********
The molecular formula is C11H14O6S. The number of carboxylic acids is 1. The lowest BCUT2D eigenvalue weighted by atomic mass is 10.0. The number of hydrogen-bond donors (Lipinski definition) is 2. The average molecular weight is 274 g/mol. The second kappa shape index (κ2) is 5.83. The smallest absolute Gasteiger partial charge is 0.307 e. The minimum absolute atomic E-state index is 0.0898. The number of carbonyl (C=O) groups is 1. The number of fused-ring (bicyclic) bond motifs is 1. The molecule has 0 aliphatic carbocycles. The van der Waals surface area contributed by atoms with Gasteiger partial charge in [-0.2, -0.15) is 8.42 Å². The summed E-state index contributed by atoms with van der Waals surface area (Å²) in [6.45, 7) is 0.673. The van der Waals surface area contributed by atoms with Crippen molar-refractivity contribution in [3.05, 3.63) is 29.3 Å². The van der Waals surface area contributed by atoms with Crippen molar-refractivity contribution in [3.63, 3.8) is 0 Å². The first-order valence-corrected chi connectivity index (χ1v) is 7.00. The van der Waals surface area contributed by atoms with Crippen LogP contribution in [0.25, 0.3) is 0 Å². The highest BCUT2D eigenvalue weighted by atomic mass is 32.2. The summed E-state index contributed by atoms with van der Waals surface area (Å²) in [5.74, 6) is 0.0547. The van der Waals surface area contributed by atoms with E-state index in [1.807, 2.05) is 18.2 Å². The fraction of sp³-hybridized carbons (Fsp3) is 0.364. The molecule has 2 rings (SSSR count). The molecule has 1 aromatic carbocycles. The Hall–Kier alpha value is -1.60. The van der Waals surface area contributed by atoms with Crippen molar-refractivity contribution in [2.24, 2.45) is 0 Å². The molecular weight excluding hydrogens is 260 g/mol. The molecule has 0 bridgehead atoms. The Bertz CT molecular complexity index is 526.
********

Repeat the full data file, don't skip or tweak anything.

The molecular formula is C11H14O6S. The number of carboxylic acids is 1. The lowest BCUT2D eigenvalue weighted by atomic mass is 10.0. The number of hydrogen-bond donors (Lipinski definition) is 2. The average molecular weight is 274 g/mol. The second kappa shape index (κ2) is 5.83. The smallest absolute Gasteiger partial charge is 0.307 e. The minimum absolute atomic E-state index is 0.0898. The number of carbonyl (C=O) groups is 1. The number of fused-ring (bicyclic) bond motifs is 1. The molecule has 0 aliphatic carbocycles. The van der Waals surface area contributed by atoms with Gasteiger partial charge in [-0.2, -0.15) is 8.42 Å². The summed E-state index contributed by atoms with van der Waals surface area (Å²) in [6.45, 7) is 0.673. The van der Waals surface area contributed by atoms with Crippen molar-refractivity contribution in [3.05, 3.63) is 29.3 Å². The van der Waals surface area contributed by atoms with Crippen molar-refractivity contribution in [3.63, 3.8) is 0 Å². The first-order valence-corrected chi connectivity index (χ1v) is 7.00. The van der Waals surface area contributed by atoms with Crippen LogP contribution in [0.25, 0.3) is 0 Å². The highest BCUT2D eigenvalue weighted by atomic mass is 32.2. The summed E-state index contributed by atoms with van der Waals surface area (Å²) in [5.74, 6) is 0.0547. The van der Waals surface area contributed by atoms with E-state index in [1.807, 2.05) is 18.2 Å². The fraction of sp³-hybridized carbons (Fsp3) is 0.364. The molecule has 2 rings (SSSR count). The molecule has 1 aromatic carbocycles. The Hall–Kier alpha value is -1.60. The van der Waals surface area contributed by atoms with Crippen molar-refractivity contribution in [2.24, 2.45) is 0 Å². The molecular weight excluding hydrogens is 260 g/mol. The molecule has 0 bridgehead atoms. The Bertz CT molecular complexity index is 526.